We definitely need to see some positive change in the organization. Continuing the path of the status quo will only lead to less members and less interest by the current members.




    BellsUser is Offline
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    29 Dec 2020 02:33 PM
    While I really appreciate a few of our auxiliary members, because they go above and beyond for our crew; it seems that "identity disorder" is self inflicted. It seems like the Aux wants alot of the responsibility but without the commitment and training required, to include actually showcasing what it is the boat crew and coxswain packets, and completing PT tests.

    We've had instances where aux members were on patrol, and on orders, but when coming onto a possible SAR scenario, they abandoned the scene and then active duty had to go out. They help us tremendously with training and supporting the crew, but for SAR, they aren't and don't seem like they want it as a priority.

    I can't speak for the Air Patrol, as we have alot of members that are apart of both, and I dont have any visibility of that. I've only seen what I've experienced at two stations. We seem to have 1-3 members per unit that are extremely helpful and then the other 90% of the members use it as a club.
    Take what you like and leave the rest behind.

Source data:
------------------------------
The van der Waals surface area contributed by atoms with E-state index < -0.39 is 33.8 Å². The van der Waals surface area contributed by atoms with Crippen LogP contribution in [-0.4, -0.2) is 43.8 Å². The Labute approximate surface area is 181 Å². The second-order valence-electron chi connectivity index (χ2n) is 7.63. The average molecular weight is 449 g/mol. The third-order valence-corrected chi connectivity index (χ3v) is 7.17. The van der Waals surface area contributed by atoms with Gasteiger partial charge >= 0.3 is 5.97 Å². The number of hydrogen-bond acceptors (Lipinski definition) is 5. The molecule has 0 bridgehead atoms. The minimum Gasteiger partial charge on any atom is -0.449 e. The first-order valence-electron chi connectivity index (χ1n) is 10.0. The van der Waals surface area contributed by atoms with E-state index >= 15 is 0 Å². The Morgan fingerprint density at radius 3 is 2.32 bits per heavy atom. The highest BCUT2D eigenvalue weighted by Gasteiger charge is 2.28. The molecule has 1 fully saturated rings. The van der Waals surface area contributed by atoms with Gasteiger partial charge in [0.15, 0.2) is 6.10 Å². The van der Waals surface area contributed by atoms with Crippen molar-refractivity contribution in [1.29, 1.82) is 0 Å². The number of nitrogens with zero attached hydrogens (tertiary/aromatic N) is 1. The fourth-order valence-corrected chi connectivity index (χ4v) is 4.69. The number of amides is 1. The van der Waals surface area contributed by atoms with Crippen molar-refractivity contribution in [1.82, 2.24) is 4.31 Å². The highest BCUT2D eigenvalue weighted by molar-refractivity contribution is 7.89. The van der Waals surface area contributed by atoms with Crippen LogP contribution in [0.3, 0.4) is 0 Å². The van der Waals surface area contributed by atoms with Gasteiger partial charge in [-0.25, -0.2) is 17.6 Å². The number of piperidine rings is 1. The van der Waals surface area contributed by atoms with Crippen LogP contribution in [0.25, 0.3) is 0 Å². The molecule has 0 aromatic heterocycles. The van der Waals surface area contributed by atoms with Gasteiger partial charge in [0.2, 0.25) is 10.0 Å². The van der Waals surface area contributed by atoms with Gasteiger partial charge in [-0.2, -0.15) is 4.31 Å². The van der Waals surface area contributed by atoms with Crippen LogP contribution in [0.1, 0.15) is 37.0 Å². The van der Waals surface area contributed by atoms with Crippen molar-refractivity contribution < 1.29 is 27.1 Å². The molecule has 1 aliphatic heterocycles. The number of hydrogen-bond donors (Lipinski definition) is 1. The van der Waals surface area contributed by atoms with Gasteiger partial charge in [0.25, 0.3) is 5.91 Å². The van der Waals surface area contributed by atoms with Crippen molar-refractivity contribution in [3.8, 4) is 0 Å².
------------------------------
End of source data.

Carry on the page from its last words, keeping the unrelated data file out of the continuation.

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    CCCSD

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    29 Dec 2020 05:27 PM
    They day they stop worrying about everyone wearing boat shoes is the first step in a long line of items to tick off before funds and equipment are issued and responsibilities given...

    Don’t even start on physical standards.
    srtmackUser is Offline
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    30 Dec 2020 12:49 PM
    Posted By Bells on 29 Dec 2020 02:33 PM
    While I really appreciate a few of our auxiliary members, because they go above and beyond for our crew; it seems that "identity disorder" is self inflicted. It seems like the Aux wants alot of the responsibility but without the commitment and training required, to include actually showcasing what it is the boat crew and coxswain packets, and completing PT tests.

    We've had instances where aux members were on patrol, and on orders, but when coming onto a possible SAR scenario, they abandoned the scene and then active duty had to go out. They help us tremendously with training and supporting the crew, but for SAR, they aren't and don't seem like they want it as a priority.

    I can't speak for the Air Patrol, as we have alot of members that are apart of both, and I dont have any visibility of that. I've only seen what I've experienced at two stations. We seem to have 1-3 members per unit that are extremely helpful and then the other 90% of the members use it as a club.

    I am in agreement with you on this.  These observations are a good example of why we need to make a positive change.